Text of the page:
|The Four Sons
||[Apr. 21st, 2014|03:48 pm]
This just popped into my head. Would have been nice if I'd thought of it last week in time for the Seder, but I'll put it down now so I don't forget it....|
The Haggadah speaks of four children:
The detail-oriented rules-lawyer geek: what does she ask? Wow! There are a lot of rules here, a lot of traditions, a lot of history! Can we talk about some of them? What's the exact definition of "se'or"? What makes something chametz or not? What's the history behind kitnyot? Why do Ashkenazic Jews use horseradish for maror, even though it's hot, not bitter? Where do THOSE rules come from?
You shall say to her: Yeah, there's a lot of cool stuff, isn't there? And, if you're a detail-oriented rules lawyer type, you'll go digging into this with her yourself, or you'll pair her up with another friend who's also a rules-grognard type, because that sort of intellectual digging is one way to connect with stuff, and, for some of us, it's deeply satisfying.
The holistic experiential type: what does he ask? How does this feel, what is the experience of the seder, what is the spiritual experience I connect with?
You shall approach the seder with guided meditations, and songs, and prayer, and find ways to feel what we connect to -- find ways to experience the journey to slavery to freedom, because that sort of spiritual and emotional experience is one way to connect with stuff, and, for some of us, it's deeply satisfying.
The disengaged, even possibly hostile to this person: what does she ask? Why are you doing this -- what's the point of it all?
You shall startle her sharply by acknowledging that that is not only a valid question, but a vital one, and you shall answer by explaining what it means to you, on a personal level. You shall talk about your own experience, and encourage her to be open to the idea that she may someday find her own personal connection to this.
And for the one who doesn't know how he interacts to this -- the one to whom this is all new, you shall do some of all of the above. You'll talk about the rules and the physical actions, you'll talk about the spiritual sense and the feeling, you'll talk about your own experiences, so that he may see in what way or ways this is meaningful to him.
My kindergarten-age nephew literally asked, as we were sitting down to the seder, "What is this?" (I replied, "That's exactly what you're supposed to say!" Sadly, our seder pretty much completely failed to answer that question in words that made any sense to someone who didn't already know.)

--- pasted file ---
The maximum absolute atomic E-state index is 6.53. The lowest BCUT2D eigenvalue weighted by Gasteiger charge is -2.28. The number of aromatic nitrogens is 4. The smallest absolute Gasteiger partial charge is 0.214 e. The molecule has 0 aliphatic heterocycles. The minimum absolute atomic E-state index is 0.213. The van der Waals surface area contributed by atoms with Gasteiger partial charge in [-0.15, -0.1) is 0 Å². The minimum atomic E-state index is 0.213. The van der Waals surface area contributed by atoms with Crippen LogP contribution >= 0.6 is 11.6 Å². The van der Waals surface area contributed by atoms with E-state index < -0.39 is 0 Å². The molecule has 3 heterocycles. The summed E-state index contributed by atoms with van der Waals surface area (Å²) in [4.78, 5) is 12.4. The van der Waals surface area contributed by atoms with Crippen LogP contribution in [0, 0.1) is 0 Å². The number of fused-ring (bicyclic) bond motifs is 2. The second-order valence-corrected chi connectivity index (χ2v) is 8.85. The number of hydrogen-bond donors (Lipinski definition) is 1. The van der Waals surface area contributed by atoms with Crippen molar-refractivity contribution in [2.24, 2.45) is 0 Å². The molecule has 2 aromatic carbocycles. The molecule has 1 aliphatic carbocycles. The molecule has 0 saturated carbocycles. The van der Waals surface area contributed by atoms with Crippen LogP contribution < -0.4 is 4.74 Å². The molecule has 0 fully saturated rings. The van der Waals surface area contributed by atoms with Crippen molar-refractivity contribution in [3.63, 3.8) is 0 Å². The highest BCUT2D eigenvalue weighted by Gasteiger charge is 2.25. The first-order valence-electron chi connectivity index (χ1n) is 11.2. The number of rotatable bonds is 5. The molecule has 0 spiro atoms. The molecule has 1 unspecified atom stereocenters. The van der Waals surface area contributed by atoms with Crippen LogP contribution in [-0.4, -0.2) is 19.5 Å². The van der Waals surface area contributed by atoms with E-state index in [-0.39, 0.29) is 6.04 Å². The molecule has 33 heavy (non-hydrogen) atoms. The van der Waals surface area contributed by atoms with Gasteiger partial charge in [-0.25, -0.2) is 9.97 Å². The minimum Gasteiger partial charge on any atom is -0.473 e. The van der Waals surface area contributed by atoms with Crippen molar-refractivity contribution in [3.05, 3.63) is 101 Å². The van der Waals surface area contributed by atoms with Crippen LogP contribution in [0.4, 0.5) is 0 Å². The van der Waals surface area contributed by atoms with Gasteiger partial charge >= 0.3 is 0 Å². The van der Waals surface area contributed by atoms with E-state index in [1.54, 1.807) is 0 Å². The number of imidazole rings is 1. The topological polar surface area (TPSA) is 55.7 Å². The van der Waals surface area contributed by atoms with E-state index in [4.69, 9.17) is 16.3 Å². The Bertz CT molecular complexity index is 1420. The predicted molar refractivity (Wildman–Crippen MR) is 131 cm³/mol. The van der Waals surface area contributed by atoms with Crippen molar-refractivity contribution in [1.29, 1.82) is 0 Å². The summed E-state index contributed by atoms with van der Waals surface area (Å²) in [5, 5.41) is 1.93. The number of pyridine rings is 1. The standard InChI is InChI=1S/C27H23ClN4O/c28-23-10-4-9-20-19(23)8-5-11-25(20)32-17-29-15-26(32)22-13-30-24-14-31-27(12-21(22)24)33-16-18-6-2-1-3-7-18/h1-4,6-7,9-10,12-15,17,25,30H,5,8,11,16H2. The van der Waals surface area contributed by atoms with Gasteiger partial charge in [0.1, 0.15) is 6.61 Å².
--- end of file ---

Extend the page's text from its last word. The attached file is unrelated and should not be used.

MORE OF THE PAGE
I like your take on the "rebellious" child, though. "What does this mean to you?" is a perfectly valid question, and the wise child might be missing something if he doesn't ask it. She knows what it means to her, but she is open to the possibility that it means something different to you. (And perhaps she'll become a psychologist when she grows up, la la la...)
May I share this with YoungestLabmate? (Apropos of a discussion with him earlier today.)
May I share this with YoungestLabmate?
Absolutely. If it's not friendslocked, it's to be shared.
My old Granny wouldn't eat Horseradish. She said it was "bitterly hot".
Grandpa smeared it on his fish. Like the Japanese, who say that Wasabi kills bacteria, Grandpa (born in 1889), said the "Pepperrot" kept him from getting sick when he ate things that were just a bit "off". This from a man that loved Limburger! :o)
I love this.
My father-in-law ate the horseradish straight, by the forkful.
One year, a guy (Jewish, but his religious instruction had been scant) asked "Why are we doing this?" about part of the Seder. He was told "It's not time for that" and was very befuddled.
Is this autobiographical? (I don't know your background, but your personality is congruent with that backstory...)
Nah, I'm usually pretty good about identifying when stuff happened to me. It's a side effect of having no shame.
Some stuff that has happened to me at seders:
The drunk 13 year old spilled a full glass of red wine on my tan jacket. You want a Passover miracle? Dry cleaning.
I was the only non-Jew at the table, and also the only one who knew the tune to "Dayenu," although the dog sang along.
And, of course, many theological discussions that went to weird places.
A family we know has a magic tablecloth that sheds wine stains. It wasn't BOUGHT as a magic tablecloth -- it was just bought as a normal tablecloth. However, no matter how much wine is spilled on it, one trip through the washing machine and it is as clean as new.
That is clearly a Passover miracle.